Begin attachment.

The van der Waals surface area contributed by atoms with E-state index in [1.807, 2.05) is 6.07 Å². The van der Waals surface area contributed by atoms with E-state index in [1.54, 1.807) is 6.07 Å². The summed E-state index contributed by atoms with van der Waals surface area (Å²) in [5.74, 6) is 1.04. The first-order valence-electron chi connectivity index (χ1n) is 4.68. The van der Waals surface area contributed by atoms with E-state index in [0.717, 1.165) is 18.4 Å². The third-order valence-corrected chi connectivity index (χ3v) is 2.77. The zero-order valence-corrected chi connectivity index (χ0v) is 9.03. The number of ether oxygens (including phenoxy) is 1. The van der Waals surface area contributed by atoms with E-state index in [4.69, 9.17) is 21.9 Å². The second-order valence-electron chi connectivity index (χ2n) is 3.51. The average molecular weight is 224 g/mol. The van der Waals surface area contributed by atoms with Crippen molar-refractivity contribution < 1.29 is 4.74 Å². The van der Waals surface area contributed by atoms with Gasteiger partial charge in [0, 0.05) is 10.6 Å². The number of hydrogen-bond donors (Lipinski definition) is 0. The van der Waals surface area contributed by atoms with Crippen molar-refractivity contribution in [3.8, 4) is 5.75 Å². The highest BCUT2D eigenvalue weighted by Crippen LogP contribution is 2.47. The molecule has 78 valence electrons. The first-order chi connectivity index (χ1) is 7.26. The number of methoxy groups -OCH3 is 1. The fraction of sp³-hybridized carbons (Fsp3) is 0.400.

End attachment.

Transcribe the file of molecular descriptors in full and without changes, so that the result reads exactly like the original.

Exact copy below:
The van der Waals surface area contributed by atoms with E-state index in [1.807, 2.05) is 6.07 Å². The van der Waals surface area contributed by atoms with E-state index in [1.54, 1.807) is 6.07 Å². The summed E-state index contributed by atoms with van der Waals surface area (Å²) in [5.74, 6) is 1.04. The first-order valence-electron chi connectivity index (χ1n) is 4.68. The van der Waals surface area contributed by atoms with E-state index in [0.717, 1.165) is 18.4 Å². The third-order valence-corrected chi connectivity index (χ3v) is 2.77. The zero-order valence-corrected chi connectivity index (χ0v) is 9.03. The number of ether oxygens (including phenoxy) is 1. The van der Waals surface area contributed by atoms with E-state index in [4.69, 9.17) is 21.9 Å². The second-order valence-electron chi connectivity index (χ2n) is 3.51. The average molecular weight is 224 g/mol. The van der Waals surface area contributed by atoms with Crippen molar-refractivity contribution < 1.29 is 4.74 Å². The van der Waals surface area contributed by atoms with Gasteiger partial charge in [0, 0.05) is 10.6 Å². The number of hydrogen-bond donors (Lipinski definition) is 0. The van der Waals surface area contributed by atoms with Crippen molar-refractivity contribution in [3.8, 4) is 5.75 Å². The highest BCUT2D eigenvalue weighted by Crippen LogP contribution is 2.47. The molecule has 78 valence electrons. The first-order chi connectivity index (χ1) is 7.26. The number of methoxy groups -OCH3 is 1. The fraction of sp³-hybridized carbons (Fsp3) is 0.400.